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Review Warcraft: The Beginning (2016): Good but flawed fantasy flick and definitely one of the better videogame adaptations.

genre: action, adventure, fantasy





While I am familiar with the existence of the videogame called World of Warcraft and that it started out as a boardgame I never have played it. Maybe one day I will play the boardgame since it does look like it's a very fun and social game. However the online version does not appeal to me that much. Mostly because that I simply have no interest in playing a multiplayer game that never finishes. For me stories need a beginning and an end. A story that never ends will become tedious and so boring. Anyway it is safe to say that I don't know that much about this game so that I am able to look at this videogame adaptation more objectively. 

Warcraft: The Beginning surprised me. When I saw the trailer it already looked like it was going to be good but you know trailers can be deceiving. I am happy to report that Warcraft makes good on it's promise. For the most part the events in Warcraft are easy to follow for non fans. Although it becomes apparent quickly that some minor subplots are setting up future storylines for possible sequels featuring important characters of the Warcraft universe only fans will know about. Despite this it is these little plots that add charm and depth to Warcraft. I mean how can you go wrong with the cutest baby Orc you have ever seen? Travis Fimmel as Lothar adds the much needed comic relief. Toby Kebbel as Durotan makes sure you take the Orcs seriously and Ben Foster is impressive as Medivh. Having Dominic Cooper in your film always is a good thing. You can tell that director Duncan Jones (Moon, Source Code) took the source material seriously and tried to respect it as much as possible. I read that he made some changes but that was to be expected. Sometimes that is what it takes to translate a videogame to film. What works for a videogame might not work for film at all. Same goes for books. In that medium you can be very detailed without losing the reader's attention. In film you have to convert those words into visuals and that can be very challenging. (Actually I still think even with the best of intentions it always be hard to translate a videogame to film. You will never capture the thrills and excitement of  playing. It is you who accomplishes things actively. Film is passive.) In my humble opinion it does look like he stays true to the spirit of the game. (You can correct me if this is true or not in the comment section.)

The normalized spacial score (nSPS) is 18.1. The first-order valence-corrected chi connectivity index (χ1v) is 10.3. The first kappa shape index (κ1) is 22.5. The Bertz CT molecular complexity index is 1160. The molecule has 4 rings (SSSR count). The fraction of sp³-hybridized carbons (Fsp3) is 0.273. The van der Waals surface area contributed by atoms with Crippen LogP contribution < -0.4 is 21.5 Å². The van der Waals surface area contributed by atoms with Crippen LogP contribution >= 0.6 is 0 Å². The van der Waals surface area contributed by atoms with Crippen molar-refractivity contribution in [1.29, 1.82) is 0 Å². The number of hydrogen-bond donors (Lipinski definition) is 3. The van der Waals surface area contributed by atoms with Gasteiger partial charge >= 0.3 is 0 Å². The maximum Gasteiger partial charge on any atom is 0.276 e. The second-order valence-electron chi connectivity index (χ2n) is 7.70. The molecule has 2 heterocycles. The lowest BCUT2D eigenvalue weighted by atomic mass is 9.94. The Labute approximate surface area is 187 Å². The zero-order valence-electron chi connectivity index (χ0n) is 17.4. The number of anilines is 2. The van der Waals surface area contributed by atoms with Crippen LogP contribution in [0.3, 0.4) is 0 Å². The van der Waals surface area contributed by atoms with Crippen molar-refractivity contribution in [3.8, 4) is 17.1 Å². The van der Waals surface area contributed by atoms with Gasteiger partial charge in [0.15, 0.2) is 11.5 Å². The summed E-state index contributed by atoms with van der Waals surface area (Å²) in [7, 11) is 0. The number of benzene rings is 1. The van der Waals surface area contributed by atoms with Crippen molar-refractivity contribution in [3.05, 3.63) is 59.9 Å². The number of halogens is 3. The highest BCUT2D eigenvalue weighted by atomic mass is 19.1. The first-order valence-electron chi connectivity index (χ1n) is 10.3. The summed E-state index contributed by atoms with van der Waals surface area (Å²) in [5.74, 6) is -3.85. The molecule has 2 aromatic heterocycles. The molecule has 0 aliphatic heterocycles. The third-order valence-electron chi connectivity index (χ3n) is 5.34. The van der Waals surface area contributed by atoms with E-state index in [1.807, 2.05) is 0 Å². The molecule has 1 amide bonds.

Warcraft is full of action and spectacle that is exciting enough. It also looks incredible to be honest. Those Orcs almost seem real. It is when the action dies down that the film suffers from serious pacing problems. I hate to say it but there are many parts in between the action sequences that drag. That being said the film does reward you for your patience so to me it wasn't a deal breaker. I did miss background information on this universe and all of it's inhabitants. You sort of get introduced as events occur although it's very minimal. It would have been nice had they revealed more about the Orcs and their honour system for example. Or their dynamics amongst themselves. I know that some people think the LOTR movies are too long. But there is a good reason they are. Those movies do a good job of depicting the world and it's people. It seems this film was 40 minutes longer originally and that makes me very happy. I surely will check out the director's cut if it will be released. 

Overall I was very pleased and entertained with the end result and I am looking forward to the sequels if they happen. 


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